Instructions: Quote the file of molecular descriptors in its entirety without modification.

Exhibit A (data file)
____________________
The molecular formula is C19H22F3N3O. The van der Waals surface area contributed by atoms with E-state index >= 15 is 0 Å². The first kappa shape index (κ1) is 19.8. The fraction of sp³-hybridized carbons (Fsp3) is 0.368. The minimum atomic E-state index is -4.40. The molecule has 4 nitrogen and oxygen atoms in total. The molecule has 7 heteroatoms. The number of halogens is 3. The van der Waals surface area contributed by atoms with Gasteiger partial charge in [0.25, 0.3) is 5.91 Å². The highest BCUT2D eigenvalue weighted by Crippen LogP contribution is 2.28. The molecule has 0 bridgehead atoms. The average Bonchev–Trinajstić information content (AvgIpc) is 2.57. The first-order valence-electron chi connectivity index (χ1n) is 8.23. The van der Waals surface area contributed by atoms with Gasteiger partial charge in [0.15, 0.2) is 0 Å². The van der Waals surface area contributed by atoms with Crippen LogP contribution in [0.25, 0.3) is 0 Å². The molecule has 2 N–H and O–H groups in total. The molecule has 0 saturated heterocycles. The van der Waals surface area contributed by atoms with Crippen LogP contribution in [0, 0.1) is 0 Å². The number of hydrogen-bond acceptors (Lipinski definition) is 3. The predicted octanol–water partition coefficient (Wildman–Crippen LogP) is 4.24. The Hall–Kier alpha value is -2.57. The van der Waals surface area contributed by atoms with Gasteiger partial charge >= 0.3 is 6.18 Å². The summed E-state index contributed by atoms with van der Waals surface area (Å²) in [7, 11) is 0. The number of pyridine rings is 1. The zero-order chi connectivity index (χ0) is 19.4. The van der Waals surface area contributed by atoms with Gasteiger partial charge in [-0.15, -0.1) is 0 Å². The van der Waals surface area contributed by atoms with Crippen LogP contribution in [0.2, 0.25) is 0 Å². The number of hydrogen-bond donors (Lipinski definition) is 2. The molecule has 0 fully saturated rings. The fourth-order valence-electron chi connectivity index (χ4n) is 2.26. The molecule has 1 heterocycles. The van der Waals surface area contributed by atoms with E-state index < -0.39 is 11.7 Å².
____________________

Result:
The molecular formula is C19H22F3N3O. The van der Waals surface area contributed by atoms with E-state index >= 15 is 0 Å². The first kappa shape index (κ1) is 19.8. The fraction of sp³-hybridized carbons (Fsp3) is 0.368. The minimum atomic E-state index is -4.40. The molecule has 4 nitrogen and oxygen atoms in total. The molecule has 7 heteroatoms. The number of halogens is 3. The van der Waals surface area contributed by atoms with Gasteiger partial charge in [0.25, 0.3) is 5.91 Å². The highest BCUT2D eigenvalue weighted by Crippen LogP contribution is 2.28. The molecule has 0 bridgehead atoms. The average Bonchev–Trinajstić information content (AvgIpc) is 2.57. The first-order valence-electron chi connectivity index (χ1n) is 8.23. The van der Waals surface area contributed by atoms with Gasteiger partial charge in [0.15, 0.2) is 0 Å². The van der Waals surface area contributed by atoms with Crippen LogP contribution in [0.25, 0.3) is 0 Å². The molecule has 2 N–H and O–H groups in total. The molecule has 0 saturated heterocycles. The van der Waals surface area contributed by atoms with Crippen LogP contribution in [0, 0.1) is 0 Å². The number of hydrogen-bond acceptors (Lipinski definition) is 3. The predicted octanol–water partition coefficient (Wildman–Crippen LogP) is 4.24. The Hall–Kier alpha value is -2.57. The van der Waals surface area contributed by atoms with Gasteiger partial charge >= 0.3 is 6.18 Å². The summed E-state index contributed by atoms with van der Waals surface area (Å²) in [7, 11) is 0. The number of pyridine rings is 1. The zero-order chi connectivity index (χ0) is 19.4. The van der Waals surface area contributed by atoms with Gasteiger partial charge in [-0.15, -0.1) is 0 Å². The van der Waals surface area contributed by atoms with Crippen LogP contribution in [0.2, 0.25) is 0 Å². The number of hydrogen-bond donors (Lipinski definition) is 2. The molecule has 0 fully saturated rings. The fourth-order valence-electron chi connectivity index (χ4n) is 2.26. The molecule has 1 heterocycles. The van der Waals surface area contributed by atoms with E-state index < -0.39 is 11.7 Å².